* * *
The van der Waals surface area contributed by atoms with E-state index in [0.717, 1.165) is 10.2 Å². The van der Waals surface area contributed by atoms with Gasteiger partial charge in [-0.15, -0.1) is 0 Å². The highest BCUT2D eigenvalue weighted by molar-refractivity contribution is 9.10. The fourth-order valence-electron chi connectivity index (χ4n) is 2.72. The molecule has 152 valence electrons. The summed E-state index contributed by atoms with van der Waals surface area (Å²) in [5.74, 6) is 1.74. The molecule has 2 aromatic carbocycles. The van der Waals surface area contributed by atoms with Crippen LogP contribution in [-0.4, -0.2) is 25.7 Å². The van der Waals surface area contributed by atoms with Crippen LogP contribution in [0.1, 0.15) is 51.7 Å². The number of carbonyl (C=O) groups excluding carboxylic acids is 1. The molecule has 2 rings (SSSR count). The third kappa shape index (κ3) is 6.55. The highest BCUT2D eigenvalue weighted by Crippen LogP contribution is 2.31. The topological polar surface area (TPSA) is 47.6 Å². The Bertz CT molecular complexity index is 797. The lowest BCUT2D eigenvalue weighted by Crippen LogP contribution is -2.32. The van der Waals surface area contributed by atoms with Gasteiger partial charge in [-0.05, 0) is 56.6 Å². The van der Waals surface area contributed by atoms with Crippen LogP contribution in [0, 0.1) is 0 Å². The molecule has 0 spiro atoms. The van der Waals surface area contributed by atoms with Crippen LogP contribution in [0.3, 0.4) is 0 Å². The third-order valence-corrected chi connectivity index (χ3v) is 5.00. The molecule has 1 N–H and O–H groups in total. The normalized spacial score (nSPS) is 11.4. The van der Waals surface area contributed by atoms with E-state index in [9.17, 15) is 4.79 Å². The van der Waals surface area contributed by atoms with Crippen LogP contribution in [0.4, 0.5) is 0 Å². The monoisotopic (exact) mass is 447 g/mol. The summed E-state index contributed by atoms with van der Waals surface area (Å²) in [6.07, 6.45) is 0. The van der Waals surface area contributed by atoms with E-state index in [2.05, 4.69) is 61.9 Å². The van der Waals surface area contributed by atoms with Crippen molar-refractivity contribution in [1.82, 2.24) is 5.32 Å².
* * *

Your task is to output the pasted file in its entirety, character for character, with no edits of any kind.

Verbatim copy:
The van der Waals surface area contributed by atoms with E-state index in [0.717, 1.165) is 10.2 Å². The van der Waals surface area contributed by atoms with Gasteiger partial charge in [-0.15, -0.1) is 0 Å². The highest BCUT2D eigenvalue weighted by molar-refractivity contribution is 9.10. The fourth-order valence-electron chi connectivity index (χ4n) is 2.72. The molecule has 152 valence electrons. The summed E-state index contributed by atoms with van der Waals surface area (Å²) in [5.74, 6) is 1.74. The molecule has 2 aromatic carbocycles. The van der Waals surface area contributed by atoms with Crippen LogP contribution in [-0.4, -0.2) is 25.7 Å². The van der Waals surface area contributed by atoms with Crippen LogP contribution in [0.1, 0.15) is 51.7 Å². The number of carbonyl (C=O) groups excluding carboxylic acids is 1. The molecule has 2 rings (SSSR count). The third kappa shape index (κ3) is 6.55. The highest BCUT2D eigenvalue weighted by Crippen LogP contribution is 2.31. The topological polar surface area (TPSA) is 47.6 Å². The Bertz CT molecular complexity index is 797. The lowest BCUT2D eigenvalue weighted by Crippen LogP contribution is -2.32. The van der Waals surface area contributed by atoms with Gasteiger partial charge in [-0.05, 0) is 56.6 Å². The van der Waals surface area contributed by atoms with Crippen LogP contribution in [0, 0.1) is 0 Å². The molecule has 0 spiro atoms. The van der Waals surface area contributed by atoms with Crippen LogP contribution in [0.3, 0.4) is 0 Å². The third-order valence-corrected chi connectivity index (χ3v) is 5.00. The molecule has 1 N–H and O–H groups in total. The normalized spacial score (nSPS) is 11.4. The van der Waals surface area contributed by atoms with E-state index in [9.17, 15) is 4.79 Å². The van der Waals surface area contributed by atoms with Crippen LogP contribution in [0.4, 0.5) is 0 Å². The monoisotopic (exact) mass is 447 g/mol. The summed E-state index contributed by atoms with van der Waals surface area (Å²) in [6.07, 6.45) is 0. The van der Waals surface area contributed by atoms with E-state index in [2.05, 4.69) is 61.9 Å². The van der Waals surface area contributed by atoms with Crippen molar-refractivity contribution in [1.82, 2.24) is 5.32 Å².